Nearly two months ago, Campaign Against Antisemitism called out the Labour Party’s intention to reject the International Definition of Antisemitism. By analysing the seemingly positive letter and article published by Jeremy Corbyn in April, observing what was omitted, and noting Andrew Gwynne MP’s contemporaneous comments on the BBC’s Andrew Marr Show, we identified Labour’s disingenuous plans for all to see, calling it an “insult to the Jewish community”. Then, as now, the Labour Party had the gall to declare that they – not the world’s expert historians and academics nor the Jewish community – were best-placed to define antisemitism.
However, when this clearly telegraphed plan took a step further toward formal adoption, MPs lined up to decry it, with Labour frontbencher Sir Kier Starmer, on the same Andrew Marr Show, saying that Labour should implement the International Definition of Antisemitism “sharpish”. Other Labour MPs, including Chukka Umunna, Liz Kendall, Wes Streeting, Stella Creasey and Anna Turley all added their public declarations of outrage.
The junking of the definition was not done in secret: it was public. This begs the question: when the plan to carve convenient chunks out of the definition had been so clearly announced in advance, why are Labour politicians only now affecting surprise? One can applaud them registering opposition, but any politician with a significant commitment to opposing racism in their own party would surely have acted long ago: the facts, the individuals and teams working on it being easily accessible parliamentary and Party colleagues.
In only one respect was our expectation changed: in relation to so-called Holocaust inversion, the act of comparing the actions of Jews or the State of Israel to those of the Nazis, which is a part of the international definition which the Labour party has now seen fit to omit. Considering that Mr Corbyn himself publicly wrote on 26th March to a Jewish charity, saying: “Comparing Israel or the actions of Israeli governments to the Nazis…constitutes [an] aspect of contemporary antisemitism”, the brazenness of this latest move by the Labour Party is laid bare.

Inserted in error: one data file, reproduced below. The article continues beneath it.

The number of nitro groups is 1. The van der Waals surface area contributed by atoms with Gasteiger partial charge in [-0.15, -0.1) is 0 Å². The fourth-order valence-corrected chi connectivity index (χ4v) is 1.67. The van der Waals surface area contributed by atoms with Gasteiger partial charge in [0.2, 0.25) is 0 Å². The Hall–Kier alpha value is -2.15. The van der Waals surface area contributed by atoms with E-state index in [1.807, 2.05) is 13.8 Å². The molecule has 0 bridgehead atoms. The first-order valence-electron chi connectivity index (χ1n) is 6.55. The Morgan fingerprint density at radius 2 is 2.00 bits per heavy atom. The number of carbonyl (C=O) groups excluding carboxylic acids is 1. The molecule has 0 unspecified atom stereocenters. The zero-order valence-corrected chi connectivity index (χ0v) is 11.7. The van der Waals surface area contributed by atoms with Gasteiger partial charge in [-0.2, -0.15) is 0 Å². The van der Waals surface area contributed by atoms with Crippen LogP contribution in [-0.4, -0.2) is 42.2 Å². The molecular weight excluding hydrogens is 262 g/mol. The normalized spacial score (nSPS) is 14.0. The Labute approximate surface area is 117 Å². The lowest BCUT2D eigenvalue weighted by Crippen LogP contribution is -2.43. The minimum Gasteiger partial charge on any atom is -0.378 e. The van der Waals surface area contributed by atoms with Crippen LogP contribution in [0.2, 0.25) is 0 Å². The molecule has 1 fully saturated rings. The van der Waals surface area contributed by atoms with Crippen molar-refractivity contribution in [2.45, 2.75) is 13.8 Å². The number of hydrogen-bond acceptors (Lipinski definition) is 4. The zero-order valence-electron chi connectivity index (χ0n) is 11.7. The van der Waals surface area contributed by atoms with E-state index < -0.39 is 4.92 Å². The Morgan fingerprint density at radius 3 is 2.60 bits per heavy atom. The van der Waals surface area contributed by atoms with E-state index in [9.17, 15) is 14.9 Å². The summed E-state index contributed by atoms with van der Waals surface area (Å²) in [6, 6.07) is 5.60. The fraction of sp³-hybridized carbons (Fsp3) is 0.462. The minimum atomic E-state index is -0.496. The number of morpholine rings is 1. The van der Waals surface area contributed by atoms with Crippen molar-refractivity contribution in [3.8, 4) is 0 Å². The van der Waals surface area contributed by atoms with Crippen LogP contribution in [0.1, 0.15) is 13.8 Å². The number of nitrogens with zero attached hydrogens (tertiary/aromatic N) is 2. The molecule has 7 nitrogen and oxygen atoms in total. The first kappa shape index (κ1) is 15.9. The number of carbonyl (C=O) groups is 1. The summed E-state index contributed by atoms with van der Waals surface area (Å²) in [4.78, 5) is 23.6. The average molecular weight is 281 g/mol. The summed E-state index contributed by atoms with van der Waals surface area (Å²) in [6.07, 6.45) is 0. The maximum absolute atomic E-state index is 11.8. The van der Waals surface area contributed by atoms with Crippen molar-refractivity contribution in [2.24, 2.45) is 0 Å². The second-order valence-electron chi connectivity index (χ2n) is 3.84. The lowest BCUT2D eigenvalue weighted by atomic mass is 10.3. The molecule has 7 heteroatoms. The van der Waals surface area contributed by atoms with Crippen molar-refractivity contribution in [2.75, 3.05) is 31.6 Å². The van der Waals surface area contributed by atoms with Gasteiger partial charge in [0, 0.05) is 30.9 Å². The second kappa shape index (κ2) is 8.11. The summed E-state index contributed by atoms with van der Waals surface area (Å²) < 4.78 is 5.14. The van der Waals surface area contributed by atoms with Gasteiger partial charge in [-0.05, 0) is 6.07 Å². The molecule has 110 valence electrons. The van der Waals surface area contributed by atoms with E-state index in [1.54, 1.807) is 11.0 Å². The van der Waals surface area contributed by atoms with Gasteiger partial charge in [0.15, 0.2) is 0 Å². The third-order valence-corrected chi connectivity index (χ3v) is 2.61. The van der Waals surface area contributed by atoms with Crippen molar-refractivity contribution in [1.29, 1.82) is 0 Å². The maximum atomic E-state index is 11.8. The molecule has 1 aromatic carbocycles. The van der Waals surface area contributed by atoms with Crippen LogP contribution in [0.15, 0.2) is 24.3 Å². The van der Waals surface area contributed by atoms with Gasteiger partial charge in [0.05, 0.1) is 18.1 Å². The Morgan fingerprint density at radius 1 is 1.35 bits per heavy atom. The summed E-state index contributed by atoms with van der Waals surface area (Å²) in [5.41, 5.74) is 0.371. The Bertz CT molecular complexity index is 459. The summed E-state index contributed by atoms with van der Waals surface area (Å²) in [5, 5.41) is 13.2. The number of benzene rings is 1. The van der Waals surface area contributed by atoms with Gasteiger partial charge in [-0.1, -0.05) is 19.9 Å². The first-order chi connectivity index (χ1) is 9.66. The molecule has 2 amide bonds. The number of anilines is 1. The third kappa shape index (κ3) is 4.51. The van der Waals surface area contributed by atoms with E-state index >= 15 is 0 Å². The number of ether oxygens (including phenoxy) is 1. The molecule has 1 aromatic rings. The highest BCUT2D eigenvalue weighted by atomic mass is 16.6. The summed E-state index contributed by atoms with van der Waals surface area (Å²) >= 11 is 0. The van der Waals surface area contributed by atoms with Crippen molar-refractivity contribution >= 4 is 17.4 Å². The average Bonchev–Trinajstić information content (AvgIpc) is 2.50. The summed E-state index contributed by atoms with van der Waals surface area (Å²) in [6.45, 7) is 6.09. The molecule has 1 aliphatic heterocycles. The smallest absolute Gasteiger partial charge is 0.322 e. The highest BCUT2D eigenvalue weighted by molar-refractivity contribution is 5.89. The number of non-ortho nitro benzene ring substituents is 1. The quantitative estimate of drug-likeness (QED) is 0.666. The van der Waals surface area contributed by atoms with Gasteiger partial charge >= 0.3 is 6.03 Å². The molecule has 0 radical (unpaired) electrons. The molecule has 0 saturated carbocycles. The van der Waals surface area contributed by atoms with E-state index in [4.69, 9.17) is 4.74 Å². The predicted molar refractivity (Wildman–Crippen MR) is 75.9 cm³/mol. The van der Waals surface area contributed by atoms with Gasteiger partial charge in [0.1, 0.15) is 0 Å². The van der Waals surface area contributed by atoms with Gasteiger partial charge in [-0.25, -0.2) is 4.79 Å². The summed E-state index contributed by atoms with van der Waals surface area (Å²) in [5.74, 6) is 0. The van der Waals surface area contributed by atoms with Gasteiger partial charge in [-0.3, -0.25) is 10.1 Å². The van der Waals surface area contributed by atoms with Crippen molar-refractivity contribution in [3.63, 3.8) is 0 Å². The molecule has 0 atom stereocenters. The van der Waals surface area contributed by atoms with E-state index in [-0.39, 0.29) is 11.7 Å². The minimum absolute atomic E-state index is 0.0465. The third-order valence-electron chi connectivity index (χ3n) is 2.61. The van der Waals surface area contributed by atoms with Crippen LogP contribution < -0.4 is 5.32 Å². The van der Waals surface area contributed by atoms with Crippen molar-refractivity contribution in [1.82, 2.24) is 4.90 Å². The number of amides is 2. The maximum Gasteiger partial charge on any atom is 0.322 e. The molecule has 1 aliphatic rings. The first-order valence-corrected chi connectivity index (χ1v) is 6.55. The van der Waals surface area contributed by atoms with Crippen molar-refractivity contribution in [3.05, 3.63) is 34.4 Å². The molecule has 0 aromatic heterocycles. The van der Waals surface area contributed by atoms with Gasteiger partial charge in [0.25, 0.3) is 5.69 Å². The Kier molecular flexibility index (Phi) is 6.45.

Labour’s National Executive Committee, which makes the Party’s rules, will apparently meet tomorrow to vote on full implementation of the changes. Whether the Party does decide to adopt the definition in full, or deny it, little will change, and hanging onto the notion that this issue is significant is illusory. Campaign Against Antisemitism correctly declared the Labour Party institutionally antisemitic a long time ago. Under its current leadership, it is set to remain so.
Labour Party MPs are demonstrably more interested in posturing than in action. In this, they make themselves fully complicit with the institutional racism of a Party that they are not just members of, but are elected to represent.